According to studies, the last ten years reveals an increasing number of men serving as family caregivers.  Up from 35 percent a decade ago, studies show men now make up more than 45 percent of those caring for an aging, disabled, or chronically-ill loved one—a number reflecting more masculinity inserted into what traditionally appeared to be a role overwhelming dominated by females.

Yet our country, and now even razor blade companies, seem to assert our society is replete with ‘toxic masculinity.’ Whether a direct or indirect swipe at the president, the debate appears burrowed into the regular discourse of American life.

As a caregiver for three decades for my wife, I need my masculinity, and I reject the notion of any part of it being toxic.

Simply relegating responsibility of poor behavior to mere gender ignores the ravages of our oft selfish natures when we put our personal desires ahead of love and respect. Such selfishness is hardly limited to one gender.

Masculinity as a caregiver brings its own approach to the age-old problem of carrying for a loved one with an impairment.  While the stress of caregiving challenges respect neither gender, our makeup as men and women color our response. Some men will try to do a checklist and logically try “get it done,” and some women approach the caregiving journey as nurturers. Yet, at other times men and women respond with similar behaviors from both genders.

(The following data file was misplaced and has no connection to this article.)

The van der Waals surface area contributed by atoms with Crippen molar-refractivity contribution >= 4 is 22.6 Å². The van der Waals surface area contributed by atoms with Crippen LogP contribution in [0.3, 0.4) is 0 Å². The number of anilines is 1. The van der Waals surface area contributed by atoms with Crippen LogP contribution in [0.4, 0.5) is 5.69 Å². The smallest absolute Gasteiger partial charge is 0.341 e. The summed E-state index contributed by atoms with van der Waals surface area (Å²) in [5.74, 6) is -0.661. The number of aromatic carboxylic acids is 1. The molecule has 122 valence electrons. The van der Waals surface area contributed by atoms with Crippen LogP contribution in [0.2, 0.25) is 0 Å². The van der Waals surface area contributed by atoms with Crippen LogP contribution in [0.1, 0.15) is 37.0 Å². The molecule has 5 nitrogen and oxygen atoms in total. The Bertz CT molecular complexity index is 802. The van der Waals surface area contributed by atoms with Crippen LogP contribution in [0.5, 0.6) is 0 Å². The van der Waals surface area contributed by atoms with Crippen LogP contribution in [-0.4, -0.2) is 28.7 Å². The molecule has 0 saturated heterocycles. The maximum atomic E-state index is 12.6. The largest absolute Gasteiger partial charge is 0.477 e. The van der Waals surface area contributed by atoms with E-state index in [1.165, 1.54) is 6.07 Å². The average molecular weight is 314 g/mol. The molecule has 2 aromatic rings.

I’ve encountered incredibly tender men who gently care for a loved one, and I’ve encountered women who viciously excoriate their loved ones. The choice and responses of dealing with the stress remain up to the individual.  Yet, rather than berate one group as possessing a leaning towards toxicity, we can bore in past the ‘political correctness’ and just see the human heart plagued by self-centered behavior.

We don’t see any national discourse on the toxic behaviors of women—who, just like men, possess unique ways to behave poorly. While one can argue that society also pays for the poor choices some women make, making either entire genders pay the price for the behavior of some seems not only inappropriate but destructively prejudicial.

Rather than berate or even try to alter us as men, we better serve ourselves as a culture when we learn from each other and incorporate our strengths together. I celebrate my masculinity as a caregiver and admire the femininity that women bring to the role. As a caregiver, I’ve learned tips, tools, and great wisdom from many women who understand the journey.  I’ve also offered insights from my own journey to women feeling crushed by theirs. My approach as a man helps me in ways that many women can’t see.  Yet, women bring insights to help them—and men— in ways that we can’t often see. While I rue the many mistakes I’ve made as a man, I extend the grace I depend upon—to women who’ve made mistakes as women.

There is nothing like caring for someone with a disability a for a couple of decades to illuminate the toxicity in one’s heart. Attaching that or any other kind of toxicity as gender defect is a shallow approach to a deeper problem. Character issues reflect a heart condition, not a gender problem. When it comes to caregiving, we’re all in this together—we’ll either be one or need one. Rather than divide us by politically correct stereotypes, we serve ourselves better by blending our unique strengths as men and women.


Peter Rosenberger hosts a radio program for family caregivers broadcast weekly from Nashville on more than 200 stations. He has served as a caregiver for his wife Gracie, who has lived with severe disabilities for more than 30 years. @hope4caregiver

Send via Gmail, Yahoo, Outlook, Text


Please Enter Your Comment
Please Enter Your Name Here